Apparently not. Instead, he starts:
The best would be to eliminate Dodd-Frank's backstop.
I'm not sure what he means by "Dodd-Frank's backstop," because the bill provides no explicit backstop. In fact, it tries very hard to ensure that there won't be future bailouts, revoking the Fed's ability to rescue specific institutions. But the next thing he says is even more perplexing:
Congress should explore reforms now being considered by the U.K. to make the unwinding of its biggest banks less risky for the broader economy.
Oh, you mean like maybe a new mechanism that allows regulators to seize giant failing institutions and follow living wills that they had produced to wind them down as quickly and cleanly as possible? That's a great idea: and you can call it the "orderly liquidation authority." That name has a nice ring to it, since that's what the Dodd Frank bill called precisely this new mechanism it created through its second title.
Tax the Big Banks
But maybe this isn't what Huntsman means. He continues by suggesting that big banks should be forced to endure higher regulatory costs. He thinks this will encourage them to downsize. Maybe, but size provides significant competitive benefits to banks, which could exceed modestly higher regulatory costs. He suggests imposing a fee on these banks if they get too large. That money, he says, could be used to pay back taxpayers if they have to be bailed out. (I know, I thought he was against this too, but let's allow this slide.)
If you followed the financial regulation battle least year, then this proposal should sound familiar. Late versions of the bill included precisely such a provision -- it called for a tax on large institutions to create a $50 billion fund to pay for future bailouts. Republicans were against it, because it implied that bailouts would occur in the future, which nobody was willing to admit.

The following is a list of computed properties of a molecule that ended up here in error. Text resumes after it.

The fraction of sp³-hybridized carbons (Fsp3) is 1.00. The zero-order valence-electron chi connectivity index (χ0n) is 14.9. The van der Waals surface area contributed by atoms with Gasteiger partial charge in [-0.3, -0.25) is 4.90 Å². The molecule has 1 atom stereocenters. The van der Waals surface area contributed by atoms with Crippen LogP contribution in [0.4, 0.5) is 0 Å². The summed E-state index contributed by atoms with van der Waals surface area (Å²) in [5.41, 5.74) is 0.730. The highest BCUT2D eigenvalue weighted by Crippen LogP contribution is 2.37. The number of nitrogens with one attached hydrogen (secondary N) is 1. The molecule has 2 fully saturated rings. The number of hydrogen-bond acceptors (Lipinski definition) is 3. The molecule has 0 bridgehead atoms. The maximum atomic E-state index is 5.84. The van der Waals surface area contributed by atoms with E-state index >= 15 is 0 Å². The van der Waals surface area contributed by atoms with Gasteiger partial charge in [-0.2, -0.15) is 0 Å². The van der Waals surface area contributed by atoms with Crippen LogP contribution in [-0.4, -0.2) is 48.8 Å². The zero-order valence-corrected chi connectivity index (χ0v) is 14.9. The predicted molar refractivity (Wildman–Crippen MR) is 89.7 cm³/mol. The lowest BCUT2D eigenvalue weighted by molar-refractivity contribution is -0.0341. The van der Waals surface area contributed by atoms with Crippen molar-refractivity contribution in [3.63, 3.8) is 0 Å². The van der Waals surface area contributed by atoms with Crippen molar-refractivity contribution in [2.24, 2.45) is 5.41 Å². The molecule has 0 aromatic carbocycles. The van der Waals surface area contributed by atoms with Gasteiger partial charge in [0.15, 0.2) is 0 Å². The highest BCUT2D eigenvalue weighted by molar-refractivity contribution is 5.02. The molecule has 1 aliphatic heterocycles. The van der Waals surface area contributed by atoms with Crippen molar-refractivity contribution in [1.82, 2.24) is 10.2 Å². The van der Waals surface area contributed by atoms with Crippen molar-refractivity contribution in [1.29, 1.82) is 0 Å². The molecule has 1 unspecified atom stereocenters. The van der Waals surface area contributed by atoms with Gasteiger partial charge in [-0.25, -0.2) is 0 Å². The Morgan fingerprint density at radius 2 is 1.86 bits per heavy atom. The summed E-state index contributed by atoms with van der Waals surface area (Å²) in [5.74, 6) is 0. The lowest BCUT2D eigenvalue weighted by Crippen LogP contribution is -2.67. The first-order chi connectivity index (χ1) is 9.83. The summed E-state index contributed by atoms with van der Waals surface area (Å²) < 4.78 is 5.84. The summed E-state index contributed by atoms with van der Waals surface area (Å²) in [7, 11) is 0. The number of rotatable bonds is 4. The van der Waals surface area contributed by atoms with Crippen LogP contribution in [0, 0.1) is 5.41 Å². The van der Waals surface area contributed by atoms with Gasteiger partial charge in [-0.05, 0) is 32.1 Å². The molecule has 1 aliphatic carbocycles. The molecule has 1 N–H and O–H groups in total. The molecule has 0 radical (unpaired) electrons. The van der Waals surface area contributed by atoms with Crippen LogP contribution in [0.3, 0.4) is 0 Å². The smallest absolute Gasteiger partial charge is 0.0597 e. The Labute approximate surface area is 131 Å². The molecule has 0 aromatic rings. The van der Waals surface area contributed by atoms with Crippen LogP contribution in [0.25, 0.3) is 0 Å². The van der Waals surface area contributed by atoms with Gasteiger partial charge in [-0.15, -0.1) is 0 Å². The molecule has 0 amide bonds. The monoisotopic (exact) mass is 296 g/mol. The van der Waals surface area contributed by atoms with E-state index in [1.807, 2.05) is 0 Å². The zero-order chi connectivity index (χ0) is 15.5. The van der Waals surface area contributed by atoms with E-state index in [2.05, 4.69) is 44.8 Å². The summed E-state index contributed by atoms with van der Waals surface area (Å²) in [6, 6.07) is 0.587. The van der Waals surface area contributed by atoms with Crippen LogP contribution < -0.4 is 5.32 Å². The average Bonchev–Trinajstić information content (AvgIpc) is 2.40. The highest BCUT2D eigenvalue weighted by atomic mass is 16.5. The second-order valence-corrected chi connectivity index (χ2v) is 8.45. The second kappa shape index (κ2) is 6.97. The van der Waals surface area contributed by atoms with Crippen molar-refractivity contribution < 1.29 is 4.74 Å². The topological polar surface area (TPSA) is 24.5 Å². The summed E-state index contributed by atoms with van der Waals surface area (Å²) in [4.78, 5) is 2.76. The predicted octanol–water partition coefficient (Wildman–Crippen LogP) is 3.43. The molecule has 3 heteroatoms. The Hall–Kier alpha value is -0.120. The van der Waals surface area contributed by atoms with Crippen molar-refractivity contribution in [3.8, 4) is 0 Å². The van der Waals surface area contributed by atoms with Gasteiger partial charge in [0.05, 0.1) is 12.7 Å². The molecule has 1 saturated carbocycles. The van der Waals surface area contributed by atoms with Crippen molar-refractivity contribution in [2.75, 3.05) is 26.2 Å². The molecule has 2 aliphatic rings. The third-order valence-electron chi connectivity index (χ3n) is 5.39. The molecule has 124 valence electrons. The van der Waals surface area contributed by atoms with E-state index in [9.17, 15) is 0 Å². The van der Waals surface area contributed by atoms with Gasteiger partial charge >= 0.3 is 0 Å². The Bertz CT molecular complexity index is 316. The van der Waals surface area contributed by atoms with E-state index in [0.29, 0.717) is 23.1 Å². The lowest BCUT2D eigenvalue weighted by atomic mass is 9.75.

So the concept evolved. The version of the legislation that Democrats thought was final included a $19 billion tax on large banks and hedge funds to pay for the bill's costs. But in that form, the bill couldn't get through the Senate. The moderate Republican Senators who had agreed to vote for the legislation to avoid filibuster didn't realize that this tax-like provision was in there. So they balked, and Democrats were forced to drop the provision.
In other words, Huntsman here is arguing for something that not even centrist Republicans supported.
In practice, Dodd-Frank actually sort of accomplishes the end that Huntsman seeks through another means. It tells the financial stability council to force big banks to endure higher capital requirements than smaller banks. This change will go into effect once the Basel III capital requirements are adopted. And the big banks aren't pleased.
But Huntsman does offer one good idea that didn't get much airtime throughout the financial regulation battle:
Congress could also implement tax reform that eliminates the deduction for interest payments that gives a preference to debt over equity, thus ending subsidies for excess leverage.
Absolutely. Yes. Let's do it. Leverage was a big problem. The higher capital requirements that Basel III will bring ought to help here a little. However, banks like leverage for reasons other than just the tax advantage: if you can borrow for cheaper than the return you can achieve on that borrowed capital, then you can make lots of money. And the more borrowing you do, the higher your return on capital. So this proposal, while a good idea, might not have a huge impact.